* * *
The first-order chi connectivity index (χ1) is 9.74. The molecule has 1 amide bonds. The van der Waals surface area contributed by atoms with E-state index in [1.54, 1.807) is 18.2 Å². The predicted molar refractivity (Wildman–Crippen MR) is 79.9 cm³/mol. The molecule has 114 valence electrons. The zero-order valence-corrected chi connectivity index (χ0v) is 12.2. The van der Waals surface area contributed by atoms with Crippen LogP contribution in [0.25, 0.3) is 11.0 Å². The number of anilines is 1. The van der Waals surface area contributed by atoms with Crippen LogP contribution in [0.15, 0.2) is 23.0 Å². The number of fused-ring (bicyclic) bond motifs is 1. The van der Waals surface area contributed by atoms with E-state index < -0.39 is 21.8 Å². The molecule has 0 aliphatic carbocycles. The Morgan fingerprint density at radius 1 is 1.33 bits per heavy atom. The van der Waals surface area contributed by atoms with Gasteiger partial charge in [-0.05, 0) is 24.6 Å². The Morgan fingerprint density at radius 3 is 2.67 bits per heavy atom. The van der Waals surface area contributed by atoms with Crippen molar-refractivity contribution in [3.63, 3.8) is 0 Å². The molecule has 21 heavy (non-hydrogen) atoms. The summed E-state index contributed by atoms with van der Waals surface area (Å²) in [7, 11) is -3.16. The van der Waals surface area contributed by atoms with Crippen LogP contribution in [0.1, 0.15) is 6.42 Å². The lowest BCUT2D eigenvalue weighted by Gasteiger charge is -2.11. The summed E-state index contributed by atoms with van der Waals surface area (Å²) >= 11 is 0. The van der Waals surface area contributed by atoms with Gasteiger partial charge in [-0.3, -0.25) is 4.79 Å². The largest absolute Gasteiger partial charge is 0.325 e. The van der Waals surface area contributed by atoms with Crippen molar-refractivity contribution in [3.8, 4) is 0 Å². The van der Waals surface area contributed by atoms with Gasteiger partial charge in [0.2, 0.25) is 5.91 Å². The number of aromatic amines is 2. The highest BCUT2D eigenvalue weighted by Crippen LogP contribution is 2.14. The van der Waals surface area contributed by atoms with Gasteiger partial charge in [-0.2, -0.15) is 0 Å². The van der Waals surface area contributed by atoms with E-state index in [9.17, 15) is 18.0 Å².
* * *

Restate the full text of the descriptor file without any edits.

The first-order chi connectivity index (χ1) is 9.74. The molecule has 1 amide bonds. The van der Waals surface area contributed by atoms with E-state index in [1.54, 1.807) is 18.2 Å². The predicted molar refractivity (Wildman–Crippen MR) is 79.9 cm³/mol. The molecule has 114 valence electrons. The zero-order valence-corrected chi connectivity index (χ0v) is 12.2. The van der Waals surface area contributed by atoms with Crippen LogP contribution in [0.25, 0.3) is 11.0 Å². The number of anilines is 1. The van der Waals surface area contributed by atoms with Crippen LogP contribution in [0.15, 0.2) is 23.0 Å². The number of fused-ring (bicyclic) bond motifs is 1. The van der Waals surface area contributed by atoms with E-state index < -0.39 is 21.8 Å². The molecule has 0 aliphatic carbocycles. The Morgan fingerprint density at radius 1 is 1.33 bits per heavy atom. The van der Waals surface area contributed by atoms with Gasteiger partial charge in [-0.05, 0) is 24.6 Å². The Morgan fingerprint density at radius 3 is 2.67 bits per heavy atom. The van der Waals surface area contributed by atoms with Crippen molar-refractivity contribution in [3.63, 3.8) is 0 Å². The molecule has 21 heavy (non-hydrogen) atoms. The summed E-state index contributed by atoms with van der Waals surface area (Å²) in [7, 11) is -3.16. The van der Waals surface area contributed by atoms with Crippen LogP contribution in [0.1, 0.15) is 6.42 Å². The lowest BCUT2D eigenvalue weighted by Gasteiger charge is -2.11. The summed E-state index contributed by atoms with van der Waals surface area (Å²) >= 11 is 0. The van der Waals surface area contributed by atoms with Gasteiger partial charge in [-0.3, -0.25) is 4.79 Å². The largest absolute Gasteiger partial charge is 0.325 e. The van der Waals surface area contributed by atoms with Crippen molar-refractivity contribution in [3.8, 4) is 0 Å². The van der Waals surface area contributed by atoms with Gasteiger partial charge in [0.2, 0.25) is 5.91 Å². The number of aromatic amines is 2. The highest BCUT2D eigenvalue weighted by Crippen LogP contribution is 2.14. The van der Waals surface area contributed by atoms with Gasteiger partial charge in [-0.2, -0.15) is 0 Å². The van der Waals surface area contributed by atoms with E-state index in [9.17, 15) is 18.0 Å².